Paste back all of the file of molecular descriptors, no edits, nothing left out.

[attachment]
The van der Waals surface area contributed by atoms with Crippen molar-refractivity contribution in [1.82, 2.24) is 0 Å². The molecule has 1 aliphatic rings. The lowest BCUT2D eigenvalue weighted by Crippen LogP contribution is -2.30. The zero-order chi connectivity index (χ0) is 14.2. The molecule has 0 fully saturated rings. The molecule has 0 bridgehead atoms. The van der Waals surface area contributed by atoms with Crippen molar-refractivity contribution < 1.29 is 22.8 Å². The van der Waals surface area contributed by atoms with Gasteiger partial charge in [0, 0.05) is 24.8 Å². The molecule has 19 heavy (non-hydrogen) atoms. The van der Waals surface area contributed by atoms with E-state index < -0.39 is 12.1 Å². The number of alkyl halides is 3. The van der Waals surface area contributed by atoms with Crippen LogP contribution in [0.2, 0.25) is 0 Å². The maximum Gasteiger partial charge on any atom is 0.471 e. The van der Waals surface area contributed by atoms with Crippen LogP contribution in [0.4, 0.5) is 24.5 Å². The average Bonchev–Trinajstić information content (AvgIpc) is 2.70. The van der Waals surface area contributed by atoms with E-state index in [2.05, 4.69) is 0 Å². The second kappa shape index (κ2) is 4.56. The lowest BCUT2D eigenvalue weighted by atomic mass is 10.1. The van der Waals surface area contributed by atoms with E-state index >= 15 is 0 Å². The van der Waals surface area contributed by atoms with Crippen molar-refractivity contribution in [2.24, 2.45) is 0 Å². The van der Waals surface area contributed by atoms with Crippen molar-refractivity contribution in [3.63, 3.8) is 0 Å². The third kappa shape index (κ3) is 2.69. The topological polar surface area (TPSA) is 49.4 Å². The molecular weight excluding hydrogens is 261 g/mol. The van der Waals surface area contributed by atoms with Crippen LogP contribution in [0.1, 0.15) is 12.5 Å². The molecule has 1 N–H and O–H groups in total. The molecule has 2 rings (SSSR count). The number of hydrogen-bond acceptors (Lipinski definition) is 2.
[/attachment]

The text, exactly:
The van der Waals surface area contributed by atoms with Crippen molar-refractivity contribution in [1.82, 2.24) is 0 Å². The molecule has 1 aliphatic rings. The lowest BCUT2D eigenvalue weighted by Crippen LogP contribution is -2.30. The zero-order chi connectivity index (χ0) is 14.2. The molecule has 0 fully saturated rings. The molecule has 0 bridgehead atoms. The van der Waals surface area contributed by atoms with Crippen molar-refractivity contribution < 1.29 is 22.8 Å². The van der Waals surface area contributed by atoms with Gasteiger partial charge in [0, 0.05) is 24.8 Å². The molecule has 19 heavy (non-hydrogen) atoms. The van der Waals surface area contributed by atoms with E-state index < -0.39 is 12.1 Å². The number of alkyl halides is 3. The van der Waals surface area contributed by atoms with Crippen LogP contribution in [0.2, 0.25) is 0 Å². The maximum Gasteiger partial charge on any atom is 0.471 e. The van der Waals surface area contributed by atoms with Crippen LogP contribution in [0.4, 0.5) is 24.5 Å². The average Bonchev–Trinajstić information content (AvgIpc) is 2.70. The van der Waals surface area contributed by atoms with E-state index in [2.05, 4.69) is 0 Å². The second kappa shape index (κ2) is 4.56. The lowest BCUT2D eigenvalue weighted by atomic mass is 10.1. The van der Waals surface area contributed by atoms with E-state index >= 15 is 0 Å². The van der Waals surface area contributed by atoms with Crippen molar-refractivity contribution in [2.24, 2.45) is 0 Å². The van der Waals surface area contributed by atoms with Crippen molar-refractivity contribution in [3.63, 3.8) is 0 Å². The third kappa shape index (κ3) is 2.69. The topological polar surface area (TPSA) is 49.4 Å². The molecular weight excluding hydrogens is 261 g/mol. The van der Waals surface area contributed by atoms with Crippen LogP contribution in [0.1, 0.15) is 12.5 Å². The molecule has 1 N–H and O–H groups in total. The molecule has 2 rings (SSSR count). The number of hydrogen-bond acceptors (Lipinski definition) is 2.